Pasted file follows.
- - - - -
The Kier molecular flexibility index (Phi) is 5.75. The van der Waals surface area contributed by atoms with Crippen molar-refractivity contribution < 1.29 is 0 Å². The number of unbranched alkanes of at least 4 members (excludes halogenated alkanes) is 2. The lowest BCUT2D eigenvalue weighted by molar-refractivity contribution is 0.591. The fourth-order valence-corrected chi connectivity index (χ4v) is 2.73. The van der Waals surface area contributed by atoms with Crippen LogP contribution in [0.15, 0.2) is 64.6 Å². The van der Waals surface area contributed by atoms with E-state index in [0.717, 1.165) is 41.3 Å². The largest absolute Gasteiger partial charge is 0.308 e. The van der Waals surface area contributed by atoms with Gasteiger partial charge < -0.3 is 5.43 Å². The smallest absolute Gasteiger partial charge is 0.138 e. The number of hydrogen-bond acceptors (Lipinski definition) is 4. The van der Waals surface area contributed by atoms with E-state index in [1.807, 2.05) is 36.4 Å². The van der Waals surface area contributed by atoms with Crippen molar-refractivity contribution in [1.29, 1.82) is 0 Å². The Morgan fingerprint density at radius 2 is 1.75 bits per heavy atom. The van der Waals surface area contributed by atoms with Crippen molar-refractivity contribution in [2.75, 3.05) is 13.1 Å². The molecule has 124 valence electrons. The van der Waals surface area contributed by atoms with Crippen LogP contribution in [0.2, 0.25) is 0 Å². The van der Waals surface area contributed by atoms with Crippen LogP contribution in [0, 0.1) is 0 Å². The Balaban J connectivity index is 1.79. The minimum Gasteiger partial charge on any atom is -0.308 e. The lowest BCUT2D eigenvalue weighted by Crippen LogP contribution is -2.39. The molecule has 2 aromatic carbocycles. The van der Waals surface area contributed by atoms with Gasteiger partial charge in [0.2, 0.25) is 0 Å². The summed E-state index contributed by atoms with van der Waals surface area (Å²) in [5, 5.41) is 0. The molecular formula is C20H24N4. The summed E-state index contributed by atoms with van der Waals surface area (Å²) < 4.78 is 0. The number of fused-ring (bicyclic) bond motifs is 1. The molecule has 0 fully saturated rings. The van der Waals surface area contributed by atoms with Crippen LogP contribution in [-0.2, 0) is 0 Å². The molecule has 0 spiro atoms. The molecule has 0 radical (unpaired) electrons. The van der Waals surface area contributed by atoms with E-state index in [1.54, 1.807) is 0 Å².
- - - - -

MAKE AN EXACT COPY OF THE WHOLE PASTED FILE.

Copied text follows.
The Kier molecular flexibility index (Phi) is 5.75. The van der Waals surface area contributed by atoms with Crippen molar-refractivity contribution < 1.29 is 0 Å². The number of unbranched alkanes of at least 4 members (excludes halogenated alkanes) is 2. The lowest BCUT2D eigenvalue weighted by molar-refractivity contribution is 0.591. The fourth-order valence-corrected chi connectivity index (χ4v) is 2.73. The van der Waals surface area contributed by atoms with Crippen LogP contribution in [0.15, 0.2) is 64.6 Å². The van der Waals surface area contributed by atoms with E-state index in [0.717, 1.165) is 41.3 Å². The largest absolute Gasteiger partial charge is 0.308 e. The van der Waals surface area contributed by atoms with Gasteiger partial charge < -0.3 is 5.43 Å². The smallest absolute Gasteiger partial charge is 0.138 e. The number of hydrogen-bond acceptors (Lipinski definition) is 4. The van der Waals surface area contributed by atoms with E-state index in [1.807, 2.05) is 36.4 Å². The van der Waals surface area contributed by atoms with Crippen molar-refractivity contribution in [1.29, 1.82) is 0 Å². The Morgan fingerprint density at radius 2 is 1.75 bits per heavy atom. The van der Waals surface area contributed by atoms with Crippen molar-refractivity contribution in [2.75, 3.05) is 13.1 Å². The molecule has 124 valence electrons. The van der Waals surface area contributed by atoms with Crippen LogP contribution in [0.2, 0.25) is 0 Å². The van der Waals surface area contributed by atoms with Crippen LogP contribution in [0, 0.1) is 0 Å². The Balaban J connectivity index is 1.79. The minimum Gasteiger partial charge on any atom is -0.308 e. The lowest BCUT2D eigenvalue weighted by Crippen LogP contribution is -2.39. The molecule has 2 aromatic carbocycles. The van der Waals surface area contributed by atoms with Gasteiger partial charge in [0.2, 0.25) is 0 Å². The summed E-state index contributed by atoms with van der Waals surface area (Å²) in [5, 5.41) is 0. The molecular formula is C20H24N4. The summed E-state index contributed by atoms with van der Waals surface area (Å²) < 4.78 is 0. The number of fused-ring (bicyclic) bond motifs is 1. The molecule has 0 fully saturated rings. The van der Waals surface area contributed by atoms with Crippen LogP contribution in [-0.2, 0) is 0 Å². The molecule has 0 spiro atoms. The molecule has 0 radical (unpaired) electrons. The van der Waals surface area contributed by atoms with E-state index in [1.54, 1.807) is 0 Å².